PHIL 240 Quiz 5

PHIL 240 Quiz 5 Liberty University

  1. The fact that mark reveals that Jesus’ disciples were slow to recognize his divine identity is evidence that mark was not seeking to theologically embellish his gospel.
  2. The gospel writers each employ the literary device of inclusionas a means to highlight aspects of the divine nature of Jesus.
  3. Even if the gospels were written 30 or 40 years after the resurrection of Christ, this time frame is far too short for the development of legend to have occurred.
  4. The frequent identity of Jesus in the gospels as the “Son of Man” is a strong self-identification that verifies the humanity of Christ (as opposed to any affirmation of divinity).
  5. History clearly affirms that Jesus’ divinity was already assumed by the time that the bishops convened at the Council of Nicea.
  6. In light of the fact that Christianity arose from a monotheistic context, it is not surprising that the early Christians viewed Jesus as a mere mortal prophet and not as God.
  7. Jesus did not leave any written documents of what he said from his own hand, but rather, Christianity is dependent upon his followers for preserving what he said and did in written form.
  8. The fact that Paul often quotes formal corporate hymns and creeds in his letters is valuable because:
  9. When Jesus claimed to be the “Son of God,” he did so in such a manner that affirmed divine recognition.
  10. In Paul’s writings, the title of Jesus as “Lord” is simply an affirmation of his mastery over the lives of his followers and has nothing to do with deity.
  11. In the world in which the church Fathers lived and wrote, embracing the divinity of Jesus was not the problem; embracing his humanity was.
  12. During the first century, Jews had absorbed the culture of Greco-Roman polytheism to such an extent that it made it easier for them to accept the idea of the incarnation. This is evidence of God’s providential timing.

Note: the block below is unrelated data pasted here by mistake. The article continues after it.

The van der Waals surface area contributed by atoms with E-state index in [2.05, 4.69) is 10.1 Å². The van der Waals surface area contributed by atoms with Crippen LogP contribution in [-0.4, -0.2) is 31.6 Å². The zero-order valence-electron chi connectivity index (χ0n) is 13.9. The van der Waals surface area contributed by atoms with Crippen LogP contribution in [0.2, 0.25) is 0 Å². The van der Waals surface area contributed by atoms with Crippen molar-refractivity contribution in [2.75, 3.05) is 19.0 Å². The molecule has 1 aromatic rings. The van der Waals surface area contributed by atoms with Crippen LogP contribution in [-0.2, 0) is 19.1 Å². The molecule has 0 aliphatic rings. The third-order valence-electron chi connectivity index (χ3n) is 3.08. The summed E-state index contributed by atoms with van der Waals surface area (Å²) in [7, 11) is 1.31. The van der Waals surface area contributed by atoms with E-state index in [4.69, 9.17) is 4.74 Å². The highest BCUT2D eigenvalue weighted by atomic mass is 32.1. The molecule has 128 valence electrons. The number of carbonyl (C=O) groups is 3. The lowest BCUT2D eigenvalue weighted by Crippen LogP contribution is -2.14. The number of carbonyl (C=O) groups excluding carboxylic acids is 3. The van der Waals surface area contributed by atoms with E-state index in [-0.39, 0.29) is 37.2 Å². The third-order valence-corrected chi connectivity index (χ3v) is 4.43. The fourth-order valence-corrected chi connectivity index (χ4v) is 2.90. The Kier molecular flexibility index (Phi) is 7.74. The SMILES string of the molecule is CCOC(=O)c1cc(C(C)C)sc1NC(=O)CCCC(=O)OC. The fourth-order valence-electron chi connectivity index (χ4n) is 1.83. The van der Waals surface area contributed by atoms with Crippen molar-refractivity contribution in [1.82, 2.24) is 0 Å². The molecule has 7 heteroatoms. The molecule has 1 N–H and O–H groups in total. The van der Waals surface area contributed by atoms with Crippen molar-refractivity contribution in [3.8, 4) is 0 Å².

13. Due to a higher degree of implied objectivity, sources about Jesus from outside of the New Testament are more reliable than those from within the New Testament.
  14. The Arian position at the Council of Nicea was that Jesus (the Son) was in no way equal to the Father and was, in fact, a finite creature.
  15. The fact that the New Testament portrays Jesus as accepting worship is a strong affirmation that Jesus viewed himself as divine.
  16. What makes early worship of Jesus as God truly remarkable is that:
  17. Until the Council of Nicea, the early church fathers and the New Testament writers primarily viewed Jesus as a mortal prophet and not divine.
  18. The Arian position at the Council of Nicea was that Jesus (the Son) was in no way equal to the Father and was, in fact, a finite creature.
  19. While it is clear that the early followers of Jesus thought that he was God, we have very little evidence that Jesus himself thought of himself as God.
  20. History clearly affirms that Jesus’ divinity was already assumed by the time that the bishops convened at the Council of Nicea.
  21. When Jesus claimed to be the “Son of God,” he did so in such a manner that affirmed divine recognition.
  22. The fact that Mark reveals that Jesus’ disciples were slow to recognize his divine identity is evidence that mark was not seeking to theologically embellish his gospel.
  23. Crossan identifies Jesus with this philosophical movement that is characterized by its criticism of society and living in tune with nature:
  24. Even if the gospels were written 30 or 40 years after the resurrection of Christ, this time frame is far too short for the development of legend to have occurred.
  25. The gospel writers preferred to take an indirect approach in revealing the deity of Jesus rather than stating that Jesus was God in a direct manner.
$2.99
Buy Answer Key